University of Pittsburgh
July 10, 2003

Pitt Researchers Genetically Engineer Protein to Measure and Display Glucose Levels

Hybrid protein part of a new generation of "living biosensors"
Contact:  412-624-4147

PITTSBURGH-—Two University of Pittsburgh researchers have created a protein that can not only measure glucose concentrations but also transmit the information about those levels, as will be reported in the July 15 edition of Analytical Chemistry.

The research could lead to a safer, less invasive procedure for diabetics to monitor their blood sugar levels than the finger-prick method currently in use by more than 100 million diabetic patients worldwide. One application of the research would be to embed the protein in a tiny porous capsule implanted just below the patient's skin. The patient would be able to monitor the glucose level with an optical device that would "read" the color of the protein.

Research Assistant Professor Kaiming Ye and Distinguished Professor of Engineering Jerome Schultz, both in the Department of Bioengineering in Pitt's School of Engineering, genetically engineered a glucose indicator protein—a "living biosensor"—by fusing green fluorescent proteins from a genus of jellyfish to both ends of a glucose binding protein from the bacteria E. coli.

"Our work is on the front line of developing new generation of biosensors called living biosensors that can be used to sense intracellular molecules by microscopy, in real time," said Ye. "This provides a new technique to study the causes of many diseases related to cell metabolism, such as diabetes."

"Typically, biosensors are composed of two elements: a component like an enzyme or antibody that recognizes the presence of another material like glucose and a transducing component that gives a signal that can be measured, such as a colored product from an enzyme reaction or fluorescent molecule," said Schultz, who is director of Pitt's Center for Biotechnology and Bioengineering.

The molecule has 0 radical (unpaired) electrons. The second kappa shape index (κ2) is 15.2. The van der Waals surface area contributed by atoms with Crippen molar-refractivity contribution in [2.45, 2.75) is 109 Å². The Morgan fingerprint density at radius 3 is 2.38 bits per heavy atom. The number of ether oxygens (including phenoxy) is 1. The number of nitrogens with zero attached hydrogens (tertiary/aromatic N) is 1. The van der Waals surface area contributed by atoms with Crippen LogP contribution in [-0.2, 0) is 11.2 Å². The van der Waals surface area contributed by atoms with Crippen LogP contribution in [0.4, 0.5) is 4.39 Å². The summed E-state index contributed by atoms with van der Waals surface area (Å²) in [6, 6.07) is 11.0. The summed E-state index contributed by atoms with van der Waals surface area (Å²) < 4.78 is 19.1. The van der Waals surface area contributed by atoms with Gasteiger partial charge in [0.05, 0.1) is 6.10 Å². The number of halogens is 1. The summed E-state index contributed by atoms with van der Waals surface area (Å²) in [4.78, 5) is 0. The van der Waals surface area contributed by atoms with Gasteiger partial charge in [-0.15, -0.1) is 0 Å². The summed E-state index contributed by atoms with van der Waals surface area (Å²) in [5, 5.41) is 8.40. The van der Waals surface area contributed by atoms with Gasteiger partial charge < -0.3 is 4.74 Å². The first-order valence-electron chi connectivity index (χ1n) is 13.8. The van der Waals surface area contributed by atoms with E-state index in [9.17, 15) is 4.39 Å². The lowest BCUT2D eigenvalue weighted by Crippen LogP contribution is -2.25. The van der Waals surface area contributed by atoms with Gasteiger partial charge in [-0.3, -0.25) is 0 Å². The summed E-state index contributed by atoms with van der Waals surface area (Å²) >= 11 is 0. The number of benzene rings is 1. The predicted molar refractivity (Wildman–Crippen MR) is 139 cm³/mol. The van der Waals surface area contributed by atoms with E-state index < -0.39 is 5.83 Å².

"In this research, we have genetically engineered a hybrid protein that combines both functions: recognition and transduction. Thus, when this protein is exposed to glucose, the amount of fluorescence changes that can be easily picked up by a photocell, like those in a digital camera, providing a continuous method of measuring glucose in body fluids," Schultz explained.

Since the molecule is entirely a protein, with no synthetic chemical dyes involved, it can be produced directly within, and by, living cells.

Thus, by placing the gene for this protein into cells in which knowing the glucose concentration is important, scientists will be able to measure the fluorescence coming from these cells under different conditions, e.g. in the pancreas when exposed to insulin, or in contracting heart cells, or in the brain to understand how cells are involved in different functions.

The protein has applications beyond simply measuring glucose, according to Schultz.

It can be used to understand the metabolism and control in different cell types in various research studies with animals.

Also, this type of protein sensor may become a powerful new tool to understand behavior and the effect of drugs on normal and abnormal cells.

The researchers have tested the protein in vitro in mammalian cells and have made a prototype biosensor with the protein. Schultz said he believes that the technology is about a year away from in vivo testing.

One of the technical issues yet to be overcome is that the protein is not sensitive to glucose changes in the range of glucose concentrations normally found in blood.

"Our protein works at much lower glucose concentrations than those found in blood," said Schultz. "So we are working to 'dumb down' the response of the protein by further genetic engineering."

The patent of the technology is pending.